In this first solo episode of 2022 I share what I’ve been learning about the Swedish practice of döstädning, which translates as “death cleaning.” This idea was first shared by Margareta Magnusson in her book “The Gentle Art of Swedish Death Cleaning: How to Free Yourself and Your Family from a Lifetime of Clutter.” She describes the Swedish custom of sorting through and downsizing material possessions in later life in order to lessen the burden your loved ones will experience after you die. I’m adopting this custom this year as part of my new perspective for this New Year and I think it’s something we could be teaching our patients and clients along with educating them about advance directives. Take a listen and see what you think! Let me know if you have done death cleaning in the past or are planning to start now.

Get Margareta Magnusson’s book

Listen here:

This episode includes:

  • Why “death cleaning” is actually minimalism for seniors
  • How this practice can benefit us in our daily lives
  • The realization that material objects only have the value we invest in them while we are alive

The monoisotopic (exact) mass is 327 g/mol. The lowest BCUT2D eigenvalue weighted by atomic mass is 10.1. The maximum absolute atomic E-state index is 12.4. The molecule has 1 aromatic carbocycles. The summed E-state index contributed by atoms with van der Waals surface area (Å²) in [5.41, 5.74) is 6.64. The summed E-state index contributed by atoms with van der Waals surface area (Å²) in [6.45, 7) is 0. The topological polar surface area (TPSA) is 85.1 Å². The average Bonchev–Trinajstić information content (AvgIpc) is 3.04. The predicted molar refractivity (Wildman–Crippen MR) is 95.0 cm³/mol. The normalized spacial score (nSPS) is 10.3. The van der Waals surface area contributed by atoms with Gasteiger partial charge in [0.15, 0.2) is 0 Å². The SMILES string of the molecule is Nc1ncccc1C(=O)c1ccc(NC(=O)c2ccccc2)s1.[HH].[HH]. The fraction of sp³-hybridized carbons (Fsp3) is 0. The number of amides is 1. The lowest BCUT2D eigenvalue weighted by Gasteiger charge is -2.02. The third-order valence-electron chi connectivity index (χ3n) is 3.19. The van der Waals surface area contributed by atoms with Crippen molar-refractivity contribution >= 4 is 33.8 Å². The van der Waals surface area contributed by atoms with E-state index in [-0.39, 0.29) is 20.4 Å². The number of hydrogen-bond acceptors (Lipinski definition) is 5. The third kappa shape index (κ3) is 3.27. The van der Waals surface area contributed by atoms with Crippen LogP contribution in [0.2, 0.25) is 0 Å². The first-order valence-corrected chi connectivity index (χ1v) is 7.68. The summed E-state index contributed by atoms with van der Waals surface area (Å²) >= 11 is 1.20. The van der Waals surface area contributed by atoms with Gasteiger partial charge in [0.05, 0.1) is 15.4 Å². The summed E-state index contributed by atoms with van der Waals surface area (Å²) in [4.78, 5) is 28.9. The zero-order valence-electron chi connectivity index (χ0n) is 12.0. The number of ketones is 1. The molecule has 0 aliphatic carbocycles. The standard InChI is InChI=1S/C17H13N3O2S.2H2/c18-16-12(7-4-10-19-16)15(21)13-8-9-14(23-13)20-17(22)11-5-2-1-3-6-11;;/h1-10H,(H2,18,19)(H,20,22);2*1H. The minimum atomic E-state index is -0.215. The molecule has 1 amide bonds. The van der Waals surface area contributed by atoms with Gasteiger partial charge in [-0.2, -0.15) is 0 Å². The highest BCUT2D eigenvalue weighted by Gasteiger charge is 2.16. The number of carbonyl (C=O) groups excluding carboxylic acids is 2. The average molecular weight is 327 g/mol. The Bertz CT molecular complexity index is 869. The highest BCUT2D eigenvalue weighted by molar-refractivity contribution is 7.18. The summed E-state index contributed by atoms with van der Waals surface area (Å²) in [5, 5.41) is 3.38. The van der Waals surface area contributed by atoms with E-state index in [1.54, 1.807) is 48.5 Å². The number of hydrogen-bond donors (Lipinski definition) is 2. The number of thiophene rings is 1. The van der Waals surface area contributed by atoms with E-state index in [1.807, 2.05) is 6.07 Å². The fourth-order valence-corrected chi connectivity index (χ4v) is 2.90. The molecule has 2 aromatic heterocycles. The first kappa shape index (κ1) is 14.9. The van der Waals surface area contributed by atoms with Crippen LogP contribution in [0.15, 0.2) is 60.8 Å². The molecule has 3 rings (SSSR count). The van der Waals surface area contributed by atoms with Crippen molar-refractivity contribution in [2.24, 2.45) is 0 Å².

• The impermanence of every single possession we own
  • Tips for “death cleaning”
  • How to declutter your digital assets as well as your living space
  • Why you should create a grief ritual as you declutter to help you release the energy contained in your possessions

Links mentioned in this episode:

If you enjoy this content please share it with others and consider leaving a review on iTunes. Thanks again to all supporters on my page at Patreon.com/eolu, especially my new patrons Sue Skeates and Lucy Karl; and thank you Diane Button for increasing your annual pledge! Your contributions make all the difference.

EOLPodcast

Ep. 330 The Legacy of Elisabeth Kübler-Ross with Ken Ross

Learn about the paradigm-shifting work of Dr. Elizabeth Kübler-Ross and how her son carries on her legacy through the EKR Foundation.